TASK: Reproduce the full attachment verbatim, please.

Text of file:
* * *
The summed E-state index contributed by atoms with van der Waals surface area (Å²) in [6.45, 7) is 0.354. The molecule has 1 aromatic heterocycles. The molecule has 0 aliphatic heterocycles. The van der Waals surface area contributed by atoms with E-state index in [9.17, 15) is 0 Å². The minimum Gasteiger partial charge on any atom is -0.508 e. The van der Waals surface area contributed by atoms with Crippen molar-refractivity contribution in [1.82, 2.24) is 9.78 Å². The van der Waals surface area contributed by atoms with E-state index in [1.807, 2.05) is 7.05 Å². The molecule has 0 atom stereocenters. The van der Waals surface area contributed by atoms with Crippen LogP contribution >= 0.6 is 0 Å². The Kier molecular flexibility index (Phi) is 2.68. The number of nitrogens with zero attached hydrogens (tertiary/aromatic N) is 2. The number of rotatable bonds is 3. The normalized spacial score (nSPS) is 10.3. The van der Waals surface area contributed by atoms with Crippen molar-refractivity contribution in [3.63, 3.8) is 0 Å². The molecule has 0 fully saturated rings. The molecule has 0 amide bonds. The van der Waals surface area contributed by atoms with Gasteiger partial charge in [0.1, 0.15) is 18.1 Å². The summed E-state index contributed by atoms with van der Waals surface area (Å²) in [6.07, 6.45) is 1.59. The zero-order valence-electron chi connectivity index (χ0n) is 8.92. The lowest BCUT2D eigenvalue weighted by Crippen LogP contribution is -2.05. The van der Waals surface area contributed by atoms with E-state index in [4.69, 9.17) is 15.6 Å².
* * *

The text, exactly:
The summed E-state index contributed by atoms with van der Waals surface area (Å²) in [6.45, 7) is 0.354. The molecule has 1 aromatic heterocycles. The molecule has 0 aliphatic heterocycles. The van der Waals surface area contributed by atoms with E-state index in [9.17, 15) is 0 Å². The minimum Gasteiger partial charge on any atom is -0.508 e. The van der Waals surface area contributed by atoms with Crippen molar-refractivity contribution in [1.82, 2.24) is 9.78 Å². The van der Waals surface area contributed by atoms with E-state index in [1.807, 2.05) is 7.05 Å². The molecule has 0 atom stereocenters. The van der Waals surface area contributed by atoms with Crippen LogP contribution >= 0.6 is 0 Å². The Kier molecular flexibility index (Phi) is 2.68. The number of nitrogens with zero attached hydrogens (tertiary/aromatic N) is 2. The number of rotatable bonds is 3. The normalized spacial score (nSPS) is 10.3. The van der Waals surface area contributed by atoms with Crippen molar-refractivity contribution in [3.63, 3.8) is 0 Å². The molecule has 0 fully saturated rings. The molecule has 0 amide bonds. The van der Waals surface area contributed by atoms with Gasteiger partial charge in [0.1, 0.15) is 18.1 Å². The summed E-state index contributed by atoms with van der Waals surface area (Å²) in [6.07, 6.45) is 1.59. The zero-order valence-electron chi connectivity index (χ0n) is 8.92. The lowest BCUT2D eigenvalue weighted by Crippen LogP contribution is -2.05. The van der Waals surface area contributed by atoms with E-state index in [4.69, 9.17) is 15.6 Å².